Bruce Ramsey / Times editorial columnist
Paul's stubborn consistency on Iraq deserves respect
On the day of the New Hampshire primary I root for Rep. Ron Paul, Republican of Texas. I don't buy all his statements; I am not, for example, for dismantling NAFTA.
On the day of the New Hampshire primary I root for Rep. Ron Paul, Republican of Texas. I don't buy all his statements; I am not, for example, for dismantling NAFTA. I also have no illusions about him winning the nomination. But Paul is for following the Constitution and ending the war, and on that I am for him.
No other major candidate voted against the invasion of Iraq. Hillary Clinton didn't. John Edwards didn't. Paul did, defying the president of his own party. While the other Republicans hold out for "victory," or for "taking responsibility" for a country that doesn't want us, Paul is for adiós. And not just in Iraq: he is for a foreign policy of minding our own business, generally.
I don't know why our president started a war with Iraq. He offered up some reasons, and when those evaporated, he offered some other ones. People have said the war is about WMD, democracy, terrorism, Bush family honor, Israel, Islam, empire and oil. Several of these are plausible, but I don't know. And what does it tell you about a war when you don't know why you're in it?
Recently I met a general who had served over there, and I asked him why we had started a war with Iraq. He paused, dropped his voice, and made me promise not to quote him. Then he only hinted at an answer, which seemed to be that we invaded Iraq because George W. Bush wanted to.
What is the matter with Republicans that they get us into wars like this? Rarely does war achieve conservative ends. It pokes holes in the rule of law. It flouts morality. It sunders families. It unbalances budgets and undermines currencies. Look what it has done to the dollar.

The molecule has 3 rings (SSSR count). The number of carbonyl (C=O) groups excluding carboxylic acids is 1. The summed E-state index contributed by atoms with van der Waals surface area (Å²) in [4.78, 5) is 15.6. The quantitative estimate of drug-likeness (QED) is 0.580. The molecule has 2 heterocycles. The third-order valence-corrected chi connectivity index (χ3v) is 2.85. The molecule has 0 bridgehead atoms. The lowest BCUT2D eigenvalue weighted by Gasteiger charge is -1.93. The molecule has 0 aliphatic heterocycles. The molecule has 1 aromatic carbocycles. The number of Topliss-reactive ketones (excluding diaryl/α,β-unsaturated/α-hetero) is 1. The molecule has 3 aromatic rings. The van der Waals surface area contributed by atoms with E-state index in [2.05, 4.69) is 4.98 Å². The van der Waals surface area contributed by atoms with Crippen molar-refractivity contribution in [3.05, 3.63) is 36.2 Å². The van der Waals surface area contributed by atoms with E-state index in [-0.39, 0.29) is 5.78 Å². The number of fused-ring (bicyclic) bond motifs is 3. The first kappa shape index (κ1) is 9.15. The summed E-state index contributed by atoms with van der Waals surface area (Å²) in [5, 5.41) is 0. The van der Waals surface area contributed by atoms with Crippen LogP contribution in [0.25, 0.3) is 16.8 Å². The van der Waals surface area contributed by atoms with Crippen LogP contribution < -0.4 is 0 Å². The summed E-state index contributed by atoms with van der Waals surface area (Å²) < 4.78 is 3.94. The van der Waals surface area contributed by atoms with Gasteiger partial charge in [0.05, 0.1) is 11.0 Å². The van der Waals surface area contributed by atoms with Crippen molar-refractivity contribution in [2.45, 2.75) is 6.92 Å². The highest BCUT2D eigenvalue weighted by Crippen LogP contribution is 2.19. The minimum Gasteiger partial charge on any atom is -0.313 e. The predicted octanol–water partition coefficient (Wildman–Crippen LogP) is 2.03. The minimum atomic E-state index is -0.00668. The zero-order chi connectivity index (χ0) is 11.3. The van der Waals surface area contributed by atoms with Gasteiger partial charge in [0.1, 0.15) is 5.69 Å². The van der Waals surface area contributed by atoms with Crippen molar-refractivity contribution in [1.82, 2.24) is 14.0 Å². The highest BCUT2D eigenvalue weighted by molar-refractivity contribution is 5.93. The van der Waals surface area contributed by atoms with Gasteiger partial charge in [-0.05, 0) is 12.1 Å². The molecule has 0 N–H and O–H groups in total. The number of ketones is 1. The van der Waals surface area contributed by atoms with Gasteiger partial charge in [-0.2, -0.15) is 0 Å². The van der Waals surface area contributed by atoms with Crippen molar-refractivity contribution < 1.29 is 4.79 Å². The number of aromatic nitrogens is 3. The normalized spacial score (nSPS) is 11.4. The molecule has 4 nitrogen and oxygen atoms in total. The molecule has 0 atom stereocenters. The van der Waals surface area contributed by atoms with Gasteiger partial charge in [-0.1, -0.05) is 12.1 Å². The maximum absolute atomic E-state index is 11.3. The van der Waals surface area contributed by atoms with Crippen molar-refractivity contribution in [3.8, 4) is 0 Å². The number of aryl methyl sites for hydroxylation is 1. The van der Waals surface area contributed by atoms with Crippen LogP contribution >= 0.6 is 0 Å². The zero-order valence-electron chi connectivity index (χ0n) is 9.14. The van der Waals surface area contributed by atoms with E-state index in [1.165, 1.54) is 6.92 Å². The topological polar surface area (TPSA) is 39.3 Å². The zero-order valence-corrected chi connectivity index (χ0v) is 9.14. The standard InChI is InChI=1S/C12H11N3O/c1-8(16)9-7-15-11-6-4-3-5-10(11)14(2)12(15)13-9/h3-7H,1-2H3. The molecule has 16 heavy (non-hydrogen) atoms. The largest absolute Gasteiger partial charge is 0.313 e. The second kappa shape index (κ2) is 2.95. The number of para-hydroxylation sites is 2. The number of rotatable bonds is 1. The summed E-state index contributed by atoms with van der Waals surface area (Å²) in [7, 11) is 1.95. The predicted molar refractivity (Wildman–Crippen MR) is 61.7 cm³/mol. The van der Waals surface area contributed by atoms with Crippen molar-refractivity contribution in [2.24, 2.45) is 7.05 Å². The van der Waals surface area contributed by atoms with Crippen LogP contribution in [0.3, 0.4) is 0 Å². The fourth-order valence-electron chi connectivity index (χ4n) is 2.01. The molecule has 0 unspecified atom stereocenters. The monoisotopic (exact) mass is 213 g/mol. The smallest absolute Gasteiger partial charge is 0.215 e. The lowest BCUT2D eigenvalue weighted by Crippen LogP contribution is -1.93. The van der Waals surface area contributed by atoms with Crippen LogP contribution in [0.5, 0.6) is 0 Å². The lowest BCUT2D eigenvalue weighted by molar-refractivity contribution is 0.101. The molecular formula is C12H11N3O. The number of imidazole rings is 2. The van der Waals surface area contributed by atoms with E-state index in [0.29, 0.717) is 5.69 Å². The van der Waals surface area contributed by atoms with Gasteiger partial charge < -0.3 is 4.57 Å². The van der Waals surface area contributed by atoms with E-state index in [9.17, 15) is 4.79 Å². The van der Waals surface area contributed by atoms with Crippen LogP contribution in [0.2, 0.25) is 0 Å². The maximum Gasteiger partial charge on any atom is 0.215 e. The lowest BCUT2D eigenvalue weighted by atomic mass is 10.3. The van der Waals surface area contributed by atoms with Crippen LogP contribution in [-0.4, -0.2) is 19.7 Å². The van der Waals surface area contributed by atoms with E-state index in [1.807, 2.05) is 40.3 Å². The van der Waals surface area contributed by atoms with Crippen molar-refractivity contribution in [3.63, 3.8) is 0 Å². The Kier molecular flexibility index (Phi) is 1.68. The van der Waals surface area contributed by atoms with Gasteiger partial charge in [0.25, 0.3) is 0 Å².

My theory about Republicans is that the Cold War damaged their DNA. For decades they were the party that was ready to fight, fight, fight. Well, communism is dead. The Red Army is gone. The new enemy is a man hiding in a cave somewhere, and other men in Baghdad who make bombs in little rooms. To protect me from these guys, Republicans have declared a War on Terra, and I don't need it.
Somebody has to make this party wake up.
That would be Ron Paul. See what he has done. He started at zero in the polls. And yet his supporters are the most fervent and Internet-savvy of any candidate. For months there have been more Ron Paul signs in Seattle than for any opponent, including Barack Obama.
On the East Coast, the Paulistas have hired a blimp. In November, they cooked up a "money bomb" on Guy Fawkes' Day, and did it again in December on the anniversary of the Boston Tea Party. In the fourth quarter, Paul raised more money than any other Republican. He also has received more money from active-duty military than any other candidate.
In Iowa, Paul got 10 percent of the Republican caucus vote. That is not victory. But for a candidate of nonmainstream ideas to go from zero to 10 on the eve of the New Hampshire primary is significant.
Some of his support is self-conflicting. At Paul's rally at the Seattle Westin in September, one of the loudest cheers was for his attack on the Federal Reserve. Paul believes the Fed makes it too easy for the government to create money. But his attack ropes in the greenbackers, who believe the Fed makes it too hard for the government to create money. The late Rep. Jack Metcalf was one of those — and Metcalf's chief of staff, Lew Moore, is Paul's campaign manager.
That is a side issue. Paul is important now because of foreign policy. He offers Republicans an idea for rebranding themselves as the nation's conservative party by scaling back on world management and foreign war. Paul will not decide the outcome in November, but his ideas matter for the future of America's conservative party.
Bruce Ramsey's column appears regularly on editorial pages of The Times. His e-mail address is firstname.lastname@example.org; for a podcast Q&A with the author, go to Opinion at seattletimes.com
Copyright © 2008 The Seattle Times Company